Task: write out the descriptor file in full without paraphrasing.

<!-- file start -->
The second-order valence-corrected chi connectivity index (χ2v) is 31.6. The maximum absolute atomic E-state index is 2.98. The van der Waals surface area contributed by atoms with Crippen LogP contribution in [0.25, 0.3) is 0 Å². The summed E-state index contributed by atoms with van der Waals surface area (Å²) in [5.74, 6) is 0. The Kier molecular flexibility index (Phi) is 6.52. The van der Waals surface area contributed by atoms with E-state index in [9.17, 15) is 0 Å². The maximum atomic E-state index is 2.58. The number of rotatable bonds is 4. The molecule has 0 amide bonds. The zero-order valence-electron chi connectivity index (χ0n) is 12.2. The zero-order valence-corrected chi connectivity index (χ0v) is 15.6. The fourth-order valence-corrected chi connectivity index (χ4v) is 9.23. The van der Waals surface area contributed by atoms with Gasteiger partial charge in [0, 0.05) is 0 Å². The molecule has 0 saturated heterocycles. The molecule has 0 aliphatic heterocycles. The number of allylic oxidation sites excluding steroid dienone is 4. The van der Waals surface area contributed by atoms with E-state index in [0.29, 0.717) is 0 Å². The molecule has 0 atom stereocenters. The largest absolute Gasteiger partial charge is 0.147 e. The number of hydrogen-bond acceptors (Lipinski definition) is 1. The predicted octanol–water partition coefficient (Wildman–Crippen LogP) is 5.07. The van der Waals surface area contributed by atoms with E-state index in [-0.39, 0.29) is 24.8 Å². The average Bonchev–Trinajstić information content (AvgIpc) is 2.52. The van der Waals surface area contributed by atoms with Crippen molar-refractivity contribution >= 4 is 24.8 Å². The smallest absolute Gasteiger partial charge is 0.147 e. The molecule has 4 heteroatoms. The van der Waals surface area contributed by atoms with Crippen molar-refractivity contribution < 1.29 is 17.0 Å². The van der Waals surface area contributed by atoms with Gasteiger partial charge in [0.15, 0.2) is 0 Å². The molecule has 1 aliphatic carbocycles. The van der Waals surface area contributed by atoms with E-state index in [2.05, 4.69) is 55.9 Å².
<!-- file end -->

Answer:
The second-order valence-corrected chi connectivity index (χ2v) is 31.6. The maximum absolute atomic E-state index is 2.98. The van der Waals surface area contributed by atoms with Crippen LogP contribution in [0.25, 0.3) is 0 Å². The summed E-state index contributed by atoms with van der Waals surface area (Å²) in [5.74, 6) is 0. The Kier molecular flexibility index (Phi) is 6.52. The van der Waals surface area contributed by atoms with E-state index in [9.17, 15) is 0 Å². The maximum atomic E-state index is 2.58. The number of rotatable bonds is 4. The molecule has 0 amide bonds. The zero-order valence-electron chi connectivity index (χ0n) is 12.2. The zero-order valence-corrected chi connectivity index (χ0v) is 15.6. The fourth-order valence-corrected chi connectivity index (χ4v) is 9.23. The van der Waals surface area contributed by atoms with Gasteiger partial charge in [0, 0.05) is 0 Å². The molecule has 0 saturated heterocycles. The molecule has 0 aliphatic heterocycles. The number of allylic oxidation sites excluding steroid dienone is 4. The van der Waals surface area contributed by atoms with E-state index in [0.29, 0.717) is 0 Å². The molecule has 0 atom stereocenters. The largest absolute Gasteiger partial charge is 0.147 e. The number of hydrogen-bond acceptors (Lipinski definition) is 1. The predicted octanol–water partition coefficient (Wildman–Crippen LogP) is 5.07. The van der Waals surface area contributed by atoms with E-state index in [-0.39, 0.29) is 24.8 Å². The average Bonchev–Trinajstić information content (AvgIpc) is 2.52. The van der Waals surface area contributed by atoms with Crippen molar-refractivity contribution >= 4 is 24.8 Å². The smallest absolute Gasteiger partial charge is 0.147 e. The molecule has 4 heteroatoms. The van der Waals surface area contributed by atoms with Crippen molar-refractivity contribution < 1.29 is 17.0 Å². The van der Waals surface area contributed by atoms with Gasteiger partial charge in [0.15, 0.2) is 0 Å². The molecule has 1 aliphatic carbocycles. The van der Waals surface area contributed by atoms with E-state index in [2.05, 4.69) is 55.9 Å².